A number of wealthy merchant Italian families, mainly from the Lombardy region, followed the Normans in their conquests across Western Europe, into England and eventually to Ireland in the late 1200's. They built up a strong shipping trade in exporting wool, importing wine, banking and in taking indulgences back to Rome.
They became collectively known as Lombards and were staunchly Catholic. However, because of inheritance issues due to the penal laws one of them turned Protestant in 1717 so he could inherit the entire Lombardstown estate, near Mallow.
James Lombard, who died in 1683, stated in his will that he should be buried in the family tomb in Kilshannig Graveyard. He was a direct ancestor to both Nano Nagle and Princess Diana and therein lies a most unlikely kinship, and a strong connection to the British Royal Family.
In 1740, James Lombard built a four storey mansion and in 1750 he became Sherriff of County Cork. This prestigious position seems to have gone to his head as he decided the family needed a place named after themselves and so in 1752 he created a new townland out of the original 358 acres in Gortmolire and named it Lombardstown, which is exactly as it is today.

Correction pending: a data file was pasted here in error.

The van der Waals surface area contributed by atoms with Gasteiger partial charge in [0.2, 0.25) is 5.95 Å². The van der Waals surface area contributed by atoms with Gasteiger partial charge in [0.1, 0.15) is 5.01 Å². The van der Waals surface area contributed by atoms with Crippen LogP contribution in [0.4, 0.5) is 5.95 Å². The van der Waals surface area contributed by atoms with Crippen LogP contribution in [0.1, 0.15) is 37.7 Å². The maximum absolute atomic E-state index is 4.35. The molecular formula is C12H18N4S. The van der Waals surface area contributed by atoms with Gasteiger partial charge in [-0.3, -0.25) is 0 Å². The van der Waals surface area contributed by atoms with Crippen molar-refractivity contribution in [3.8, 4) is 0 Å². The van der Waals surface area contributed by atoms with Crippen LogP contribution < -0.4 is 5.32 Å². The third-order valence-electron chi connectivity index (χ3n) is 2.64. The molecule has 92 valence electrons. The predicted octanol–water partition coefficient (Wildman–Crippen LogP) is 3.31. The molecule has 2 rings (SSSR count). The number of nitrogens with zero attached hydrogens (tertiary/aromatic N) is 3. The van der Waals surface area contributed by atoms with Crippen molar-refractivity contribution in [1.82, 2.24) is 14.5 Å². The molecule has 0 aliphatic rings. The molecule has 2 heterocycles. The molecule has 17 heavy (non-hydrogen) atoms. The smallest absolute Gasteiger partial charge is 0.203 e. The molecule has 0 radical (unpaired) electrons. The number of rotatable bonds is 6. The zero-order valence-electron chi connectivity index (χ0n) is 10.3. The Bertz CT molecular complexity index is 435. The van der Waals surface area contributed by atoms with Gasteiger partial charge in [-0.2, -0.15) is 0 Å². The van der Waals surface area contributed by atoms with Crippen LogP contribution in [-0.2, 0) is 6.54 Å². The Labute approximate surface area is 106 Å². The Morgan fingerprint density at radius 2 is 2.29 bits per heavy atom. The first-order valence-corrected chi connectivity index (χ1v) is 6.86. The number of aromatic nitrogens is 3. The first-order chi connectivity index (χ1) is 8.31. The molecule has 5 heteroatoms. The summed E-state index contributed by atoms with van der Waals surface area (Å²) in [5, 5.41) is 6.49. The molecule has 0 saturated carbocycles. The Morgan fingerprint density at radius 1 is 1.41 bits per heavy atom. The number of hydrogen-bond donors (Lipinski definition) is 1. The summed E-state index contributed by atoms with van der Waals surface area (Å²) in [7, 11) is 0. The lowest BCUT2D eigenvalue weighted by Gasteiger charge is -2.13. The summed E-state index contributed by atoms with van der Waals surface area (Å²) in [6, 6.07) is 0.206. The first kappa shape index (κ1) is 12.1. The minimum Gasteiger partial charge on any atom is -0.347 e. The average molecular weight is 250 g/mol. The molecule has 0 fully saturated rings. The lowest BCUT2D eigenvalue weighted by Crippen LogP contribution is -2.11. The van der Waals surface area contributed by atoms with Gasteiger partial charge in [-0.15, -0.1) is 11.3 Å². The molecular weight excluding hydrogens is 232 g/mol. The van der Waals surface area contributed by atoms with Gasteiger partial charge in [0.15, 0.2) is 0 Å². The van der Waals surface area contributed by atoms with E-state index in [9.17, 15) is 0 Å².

During the 1798 rebellion William Lombard, a major in the notorious North Cork Militia, was killed at the Battle of Oulert in Wexford by Fr. Murphy's insurgents when his company of 100 soldiers were wiped out. This incident was unfortunate for Lombardstown as he died without a will and his property was divided between his four daughters, which eventually led to the break-up of the estate.
Following a Whiteboy raid on the house in 1826, the marriage of two of his daughters and the death of his widowed wife, his other two daughters, in 1830, moved to Mallow and the estate was leased out to three Bolster families. They, in turn, were replaced by tenants such as Smith, Ludgate, Fleming, Gardiner and Horgan in the 1880-1900 period.
Lombardstown House was reduced to a three-storey dwelling with a slated roof in about 1885 and, unfortunately, it was destroyed by fire in 2012.
A descendant from Australia, John Lombard, visited a few years ago and showed some interest in acquiring the house only to find a burned out ruin instead.
Following the Gladstone and Wyndham Land Acts, the British government subsidised both landlords and tenants to enable the latter to buy out their tenancies and by about 1915 most transfers were completed, and the Lombard association with Lombardstown had now come to an end, only the name lives on.